In a reply to Free Europe on Thursday, Intuitex School said that “the data of children using the Intuitext School application is not used for marketing purposes, it is not transferred to any third party in this regard.”
According to Intuitext, the HRW study focused only on the ‘scoalaintuitext.ro public presentation page և not the app where students (և teachers / parents) log in to access educational content’, և children և adult data who use ScoalaIntuitext: will be used “exclusively for purposes directly related to Intuitext School (application operation, customer relations or, possibly, news subscription).”
For ScoalaIntuitext.ro, “we are not talking about children’s personal information (name, email, class or other personal information) that has been used in any way for advertising. Moreover, no online school classes were held through ScoalaIntuitext.ro, ”the company adds.
“The study also includes educational programs designed, managed or funded by governments or public funds through private educational solutions that are freely available in the commercial market,” Intuitext told Free Europe.
Human Rights Watch. Children could not reasonably object to such online surveillance
The situation in Romania is not unique. A Human Rights Watch report shows that all governments except Morocco have approved at least one EdTech product that violates children’s rights.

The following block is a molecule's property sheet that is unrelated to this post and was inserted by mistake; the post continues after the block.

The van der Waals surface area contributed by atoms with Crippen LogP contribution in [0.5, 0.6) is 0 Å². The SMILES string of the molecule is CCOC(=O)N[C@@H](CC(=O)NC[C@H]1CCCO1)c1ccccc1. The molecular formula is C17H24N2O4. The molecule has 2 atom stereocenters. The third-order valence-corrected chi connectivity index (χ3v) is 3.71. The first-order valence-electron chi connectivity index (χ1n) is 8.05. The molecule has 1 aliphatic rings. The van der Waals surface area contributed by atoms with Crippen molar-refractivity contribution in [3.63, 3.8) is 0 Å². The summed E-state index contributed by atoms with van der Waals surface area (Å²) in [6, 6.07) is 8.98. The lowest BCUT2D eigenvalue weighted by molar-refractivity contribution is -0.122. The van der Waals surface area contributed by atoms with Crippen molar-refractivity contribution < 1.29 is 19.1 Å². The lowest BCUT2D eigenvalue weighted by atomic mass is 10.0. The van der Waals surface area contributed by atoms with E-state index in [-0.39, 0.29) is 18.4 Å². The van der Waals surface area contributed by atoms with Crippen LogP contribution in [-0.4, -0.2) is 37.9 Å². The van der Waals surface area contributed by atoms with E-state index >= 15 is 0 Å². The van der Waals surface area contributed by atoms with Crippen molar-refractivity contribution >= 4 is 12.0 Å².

Research also shows that most EdTech products are offered to governments at no direct financial cost.
“By facilitating the widespread adoption of EdTech products, governments have shifted the real costs of providing online education to children who have unknowingly had to pay for education with their right to privacy, access to information, and possibly their freedom.” “The report shows.
The document states that the data control took place in virtual classrooms and educational institutions, where children could not reasonably object to such control.
Most EdTech companies did not allow students to refuse to come with them; most of this monitoring took place in secret, without the child’s knowledge or consent.
In many cases, it was impossible for children to give up such control և data collection without giving up compulsory education չհ not giving up formal education altogether during the epidemic, the report said.
“Governments have opened the door for companies to monitor children online, outside of school hours, in the privacy of their own lives, failing to guarantee that they offer online learning products that protect them,” said Hey Jung Han, a rights researcher. child: և Technology և Lawyer at Human Rights Watch.
Of the 164 EdTech products analyzed in the report, 146 (89%) monitored or had the opportunity to monitor children, mostly in secret, without the consent of their children or parents, often collecting personal information such as who they were and where. they are what they do in class, details about their family և friends և what device their families can afford to buy.
Human Rights Watch calls on governments to pass data protection laws to protect children online.